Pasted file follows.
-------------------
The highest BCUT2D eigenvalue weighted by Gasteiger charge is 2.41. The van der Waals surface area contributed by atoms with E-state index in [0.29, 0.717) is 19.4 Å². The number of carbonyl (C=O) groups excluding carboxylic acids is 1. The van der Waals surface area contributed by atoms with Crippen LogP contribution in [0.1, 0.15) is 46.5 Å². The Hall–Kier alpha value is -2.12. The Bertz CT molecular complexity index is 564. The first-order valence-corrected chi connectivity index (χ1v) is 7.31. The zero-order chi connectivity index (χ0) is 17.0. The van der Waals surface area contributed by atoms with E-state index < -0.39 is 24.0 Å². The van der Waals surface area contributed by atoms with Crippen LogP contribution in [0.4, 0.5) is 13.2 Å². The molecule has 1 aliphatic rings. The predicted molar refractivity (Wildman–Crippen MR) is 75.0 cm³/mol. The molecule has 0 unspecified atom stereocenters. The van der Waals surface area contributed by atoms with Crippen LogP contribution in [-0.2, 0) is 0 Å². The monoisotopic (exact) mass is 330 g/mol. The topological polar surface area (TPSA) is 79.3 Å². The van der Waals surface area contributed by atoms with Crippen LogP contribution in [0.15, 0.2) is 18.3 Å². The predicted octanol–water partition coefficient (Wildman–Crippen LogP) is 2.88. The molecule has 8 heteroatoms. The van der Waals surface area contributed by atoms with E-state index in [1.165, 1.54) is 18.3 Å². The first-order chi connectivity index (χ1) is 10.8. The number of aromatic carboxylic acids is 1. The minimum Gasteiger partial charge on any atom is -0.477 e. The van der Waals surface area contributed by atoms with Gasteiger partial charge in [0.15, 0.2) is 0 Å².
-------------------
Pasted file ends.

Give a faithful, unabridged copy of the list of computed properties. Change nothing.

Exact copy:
The highest BCUT2D eigenvalue weighted by Gasteiger charge is 2.41. The van der Waals surface area contributed by atoms with E-state index in [0.29, 0.717) is 19.4 Å². The number of carbonyl (C=O) groups excluding carboxylic acids is 1. The van der Waals surface area contributed by atoms with Crippen LogP contribution in [0.1, 0.15) is 46.5 Å². The Hall–Kier alpha value is -2.12. The Bertz CT molecular complexity index is 564. The first-order valence-corrected chi connectivity index (χ1v) is 7.31. The zero-order chi connectivity index (χ0) is 17.0. The van der Waals surface area contributed by atoms with E-state index < -0.39 is 24.0 Å². The van der Waals surface area contributed by atoms with Crippen LogP contribution in [0.4, 0.5) is 13.2 Å². The molecule has 1 aliphatic rings. The predicted molar refractivity (Wildman–Crippen MR) is 75.0 cm³/mol. The molecule has 0 unspecified atom stereocenters. The van der Waals surface area contributed by atoms with Crippen LogP contribution in [-0.2, 0) is 0 Å². The monoisotopic (exact) mass is 330 g/mol. The topological polar surface area (TPSA) is 79.3 Å². The van der Waals surface area contributed by atoms with Crippen LogP contribution in [0.15, 0.2) is 18.3 Å². The predicted octanol–water partition coefficient (Wildman–Crippen LogP) is 2.88. The molecule has 8 heteroatoms. The van der Waals surface area contributed by atoms with E-state index in [1.165, 1.54) is 18.3 Å². The first-order chi connectivity index (χ1) is 10.8. The number of aromatic carboxylic acids is 1. The minimum Gasteiger partial charge on any atom is -0.477 e. The van der Waals surface area contributed by atoms with Gasteiger partial charge in [0.15, 0.2) is 0 Å².